Energy market veteran Leonard Hyman and William Tilis raise a similar point and go further: it makes no sense to have a host of energy marketers in the UK, a method designed in the spirit of Thatcher and not proven. And there were those who pointed to the liberalization of the energy market in Europe, which was intended to reduce dependence on long.term contracts with Russia, but in retrospect the entry of more fragility into the system.
As my colleague Amiram Barkat explained this week in the “Submarine” podcast, these specific examples are not necessarily relevant to Israel. We have our own gas reserves, and in the case of the IEC for example, also long.term contracts. If there is a lesson here, it is to diversify our energy sources.
As Kaminska points out, beyond the specific British story, there is a more general trend here, of relying on vulnerable supply chains. And in our context, too, the need to take into account extreme scenarios, which nowadays no longer seem so extreme, is being sharpened when reforms are being planned here. If resilience is difficult to develop in retrospect, one should think carefully before introducing fragility into the system.
For example, take into account warnings such as those of members of the Faculty of Agriculture of the Hebrew University in a public letter published in August. Prof. Eyal Kimchi, a faculty member and vice president of the Shoresh Institute for Socio.Economic Research, explains that agricultural reform, which will give great weight to imports from countries such as Jordan, Egypt and Turkey, involves risks not only related to political relations with these countries, but also more sensitive. For climate change. “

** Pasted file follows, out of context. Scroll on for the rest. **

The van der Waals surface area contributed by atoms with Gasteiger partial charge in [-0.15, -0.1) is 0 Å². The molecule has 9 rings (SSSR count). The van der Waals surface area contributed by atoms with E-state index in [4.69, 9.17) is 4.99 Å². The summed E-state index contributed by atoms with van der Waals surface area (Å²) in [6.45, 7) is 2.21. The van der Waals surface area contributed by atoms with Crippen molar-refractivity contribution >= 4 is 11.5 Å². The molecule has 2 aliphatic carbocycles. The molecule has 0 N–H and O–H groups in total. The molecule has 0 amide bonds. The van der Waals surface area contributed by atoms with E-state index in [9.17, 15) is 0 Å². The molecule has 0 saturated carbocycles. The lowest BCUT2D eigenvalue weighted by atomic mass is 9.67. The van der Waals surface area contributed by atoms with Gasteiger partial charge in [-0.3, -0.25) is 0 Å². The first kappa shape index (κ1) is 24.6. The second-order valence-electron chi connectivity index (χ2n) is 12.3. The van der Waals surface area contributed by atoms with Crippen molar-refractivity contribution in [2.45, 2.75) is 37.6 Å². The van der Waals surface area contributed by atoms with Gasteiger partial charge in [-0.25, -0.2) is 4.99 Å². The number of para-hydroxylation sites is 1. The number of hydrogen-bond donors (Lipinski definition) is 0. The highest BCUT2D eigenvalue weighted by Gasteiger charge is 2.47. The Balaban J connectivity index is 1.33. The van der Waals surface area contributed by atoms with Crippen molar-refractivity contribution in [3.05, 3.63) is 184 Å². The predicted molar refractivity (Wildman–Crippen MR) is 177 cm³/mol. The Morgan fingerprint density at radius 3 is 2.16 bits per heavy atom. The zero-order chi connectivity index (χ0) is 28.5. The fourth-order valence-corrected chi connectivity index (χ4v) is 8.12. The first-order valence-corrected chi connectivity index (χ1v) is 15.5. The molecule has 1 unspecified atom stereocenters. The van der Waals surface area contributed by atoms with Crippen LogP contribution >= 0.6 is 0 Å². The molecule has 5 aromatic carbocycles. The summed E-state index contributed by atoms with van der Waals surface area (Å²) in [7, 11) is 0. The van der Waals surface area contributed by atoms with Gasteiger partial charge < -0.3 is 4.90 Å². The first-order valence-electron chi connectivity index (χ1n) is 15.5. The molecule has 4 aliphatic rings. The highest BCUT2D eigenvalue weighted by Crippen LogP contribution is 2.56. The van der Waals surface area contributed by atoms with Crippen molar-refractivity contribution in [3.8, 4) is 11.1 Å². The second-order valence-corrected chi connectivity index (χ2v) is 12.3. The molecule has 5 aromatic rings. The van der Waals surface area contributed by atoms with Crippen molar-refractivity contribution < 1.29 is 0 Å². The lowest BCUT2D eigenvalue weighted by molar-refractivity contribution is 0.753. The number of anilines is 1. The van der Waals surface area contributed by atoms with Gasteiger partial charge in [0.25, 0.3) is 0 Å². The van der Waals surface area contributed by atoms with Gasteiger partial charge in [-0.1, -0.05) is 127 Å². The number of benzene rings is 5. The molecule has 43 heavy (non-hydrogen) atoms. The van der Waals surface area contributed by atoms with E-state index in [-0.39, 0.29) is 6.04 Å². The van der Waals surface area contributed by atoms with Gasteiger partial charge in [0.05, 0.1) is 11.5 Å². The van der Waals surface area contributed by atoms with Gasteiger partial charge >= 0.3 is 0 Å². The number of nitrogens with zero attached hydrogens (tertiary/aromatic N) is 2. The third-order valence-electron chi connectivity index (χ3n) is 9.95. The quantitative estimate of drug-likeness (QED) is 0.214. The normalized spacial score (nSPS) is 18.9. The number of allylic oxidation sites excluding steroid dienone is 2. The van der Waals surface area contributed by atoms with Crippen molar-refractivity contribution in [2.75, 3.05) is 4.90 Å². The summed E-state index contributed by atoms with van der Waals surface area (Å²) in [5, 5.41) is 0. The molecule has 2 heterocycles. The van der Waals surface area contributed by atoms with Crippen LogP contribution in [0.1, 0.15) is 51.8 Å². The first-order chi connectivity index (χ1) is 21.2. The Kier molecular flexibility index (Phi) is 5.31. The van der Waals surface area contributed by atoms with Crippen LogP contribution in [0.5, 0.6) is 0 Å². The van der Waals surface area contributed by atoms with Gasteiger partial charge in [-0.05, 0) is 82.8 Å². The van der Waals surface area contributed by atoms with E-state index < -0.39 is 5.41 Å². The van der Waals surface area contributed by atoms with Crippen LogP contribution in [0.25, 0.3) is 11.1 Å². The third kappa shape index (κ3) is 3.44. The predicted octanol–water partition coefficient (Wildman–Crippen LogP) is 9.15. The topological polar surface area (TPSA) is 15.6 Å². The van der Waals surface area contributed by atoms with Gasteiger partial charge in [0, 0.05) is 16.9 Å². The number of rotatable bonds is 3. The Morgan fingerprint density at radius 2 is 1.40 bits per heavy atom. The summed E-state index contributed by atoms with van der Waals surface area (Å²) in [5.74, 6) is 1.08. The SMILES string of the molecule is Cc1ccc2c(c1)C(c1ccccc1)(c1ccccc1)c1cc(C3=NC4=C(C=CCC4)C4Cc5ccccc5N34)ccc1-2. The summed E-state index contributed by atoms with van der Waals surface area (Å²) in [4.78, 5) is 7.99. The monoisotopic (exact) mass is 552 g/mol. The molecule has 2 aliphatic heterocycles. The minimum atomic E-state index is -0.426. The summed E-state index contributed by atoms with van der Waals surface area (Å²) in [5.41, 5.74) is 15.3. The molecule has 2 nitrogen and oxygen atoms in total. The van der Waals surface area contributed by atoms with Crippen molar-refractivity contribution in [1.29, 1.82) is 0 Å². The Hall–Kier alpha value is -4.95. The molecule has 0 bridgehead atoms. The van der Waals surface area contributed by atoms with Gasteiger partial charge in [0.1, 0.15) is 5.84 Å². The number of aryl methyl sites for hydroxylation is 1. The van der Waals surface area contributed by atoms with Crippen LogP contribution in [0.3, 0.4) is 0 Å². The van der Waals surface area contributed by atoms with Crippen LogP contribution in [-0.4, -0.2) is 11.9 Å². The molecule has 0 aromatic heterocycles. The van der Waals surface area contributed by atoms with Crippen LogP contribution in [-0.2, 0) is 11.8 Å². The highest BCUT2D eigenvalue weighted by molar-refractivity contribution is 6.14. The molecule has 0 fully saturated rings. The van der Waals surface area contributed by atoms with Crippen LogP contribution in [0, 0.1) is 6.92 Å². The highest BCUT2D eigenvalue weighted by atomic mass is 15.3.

From energy to agriculture
Is the analogy between the energy market and the agricultural market at all relevant? Prof. Kimchi explains in a conversation with Globes that there is room for comparison. “When there are no problems you say ‘save two pennies’, and when there is a shortage, the problems pop up. All forecasts say you will have a growing gas supply, and we will move to renewable energies anyway, so why sign long term contracts. Whereas when there is a crisis Like insurance against price fluctuations. “
“In agriculture,” he continues, “there are no long.term contracts. You can sign contracts, but there is no way to make sure they are fulfilled, and they can be problematic in terms of quantity and price.”
The fate of the reform of agriculture is still under discussion, and Kimchi testifies that he “prefers to be a prophet of rage and deception.” He warns that it is dangerous to look at agriculture through the “hole of the divorce”, and is especially afraid of sweeping reforms. In his view, “one should proceed with caution,” examine each branch of growth individually, and perhaps begin the pilot pilot on one growth, instead of regretting in retrospect. He mentions, for dessert, that there are risks involved here that we do not have at all. “The agricultural market,” says Kimchi, “is not a market controlled by producers or marketers. The weather dominates this market, so it needs to be looked at carefully.”